Why your work habits might be hurting you more than you think
We’re going to assume a few things here. You were working hard, gunning for that promotion. You were firing up the midnight oil, cranking out report after report, and people were starting to take notice. You were crushing it! And then the calendar flipped, and March 2020 and its accompanying global pandemic smacked you and everybody you know in the face. Blindsided you, really. Well, we’re right there with you. In the global shuffle that ensued, with companies large and small taking a close look at their working parts, it was deemed that you, weary employee, were to work from home for a duration unknown.
At first everything was peachy! You could sleep in, sign in from the comfort of your own bed/couch/other piece of squishy furniture, and eat your lunch while still in your pajamas. The stress of having to get ready for the day at work, prepare all of your materials, food, and make yourself presentable vanished. The awkwardness of meetings, the tension of deadlines, the frustration of battling through traffic was magically lifted, and you breathed a sigh of relief. This was going to be okay! You were safe at home, after all, away from the dangers of a deadly virus.
But then… things started to change.
Perhaps you slept in a bit later, or it was harder to wake up. You were running behind on priority lists, or your priorities were in utter chaos. Your eating habits were wacky, and exercise was a lost cause. Demands from employers piled up, and your desk, chair, and system were becoming your bitter enemies. And then it started, a tiny trickle at first. PAIN! What began as a small throb, became a shooting pain, it affected your arm, or it ran down the back of your leg. Your head hurt, almost a question-mark like pain, criss-crossing around your ear, over your temple, crunching down with a vise-grip like pressure.
I hope you enjoyed our dramatic portrayal of the experience of some, during their WFH adventure. As satirical as this may have been, unfortunately, this has been extracted from some very real patient encounters. As we continue to embrace the ‘new normal’ we will continue to see things from newer perspectives, and face problems previously never considered. We should be selective and proactive in our ability to fix these things. Most of the following tips have been passed around the internet over and over since March, but we hope to make it slightly easier to digest, and package it neatly for you.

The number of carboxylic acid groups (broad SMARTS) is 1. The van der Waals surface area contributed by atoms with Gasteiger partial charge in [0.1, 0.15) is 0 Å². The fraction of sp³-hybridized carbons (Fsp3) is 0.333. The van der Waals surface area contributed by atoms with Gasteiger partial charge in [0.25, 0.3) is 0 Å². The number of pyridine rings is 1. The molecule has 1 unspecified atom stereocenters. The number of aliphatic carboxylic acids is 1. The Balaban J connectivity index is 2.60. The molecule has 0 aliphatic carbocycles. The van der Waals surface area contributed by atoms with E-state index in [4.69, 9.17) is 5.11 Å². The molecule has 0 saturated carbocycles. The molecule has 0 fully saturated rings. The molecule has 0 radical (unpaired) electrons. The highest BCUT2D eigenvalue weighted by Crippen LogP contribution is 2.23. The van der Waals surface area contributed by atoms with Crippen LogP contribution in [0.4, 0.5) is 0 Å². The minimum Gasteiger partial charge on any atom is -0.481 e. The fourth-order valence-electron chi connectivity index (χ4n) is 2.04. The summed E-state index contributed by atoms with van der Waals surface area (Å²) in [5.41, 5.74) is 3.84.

Sitting is the enemy for all WFHers out there, but it doesn’t have to be all or nothing. Standing desks are currently not just in high demand, but actually pretty functional. However, standing all day in front of your computer is not the perfect remedy. In actuality, a combination of sitting and standing is useful to break mechanical fixation of the muscles and joints. In other words, prevent your muscles from getting tight by switching your position often. Aim for 30 mins of either sitting or standing, followed by 1 to 5 mins of rest in another position. If you’re having discomfort or pain, these breaks are perfect moments to get in a bit of stretching.
Posture is another highly/overused word over the past few months. No doubt your social media timeline has been flooded with ways to combat posture/sitting fatigue. While most of those tips/tricks/hacks will be useful, especially if you’ve been inconsistent at getting up every so often, aim to pick and choose a few that work the best for you. Not everybody is able to do every exercise, after all. We like our neck, low back, and ‘chair yoga’ routines, viewable on our Youtube channel, but as long as you’re moving you should benefit.
Exercise, hydrate, and nourish yourself well to stay ahead of any harmful pain mechanisms that arise from WFH. The benefits of exercise are so well understood, we’re genetically coded to improve with any amount of movement. Just getting in 30 min of walking everyday can dramatically change your body’s ability to fight off infection, muscle cramping, and aids in blood circulation. One of the more hidden benefits of exercise is that it helps your mind relax. The stressful nature of being cooped up at home is far more difficult to address than the mechanical problems it brings, so give your mind the break it needs by giving it time away from the screen. Hydration is a simple fix – aim for 3L of water per day – the extra bathroom breaks are a beneficial way for you to get away from your workstation.
Postural stress can result in accelerated degenerative changes in your spine, many of which are irreversible. Scarier still is that we are seeing advanced degenerative changes in younger and younger people, based on the high-technology lifestyle we currently enjoy. Re-educating your spine and joints with corrective movements is the Chiropractor’s modus operandi. To see how you too can benefit from good alignment and postural awareness, it’s as easy as one phone call. Taking care of your spine today can prevent a whole host of issues tomorrow, including disc herniations, nerve compression, sciatica, and other more serious complications.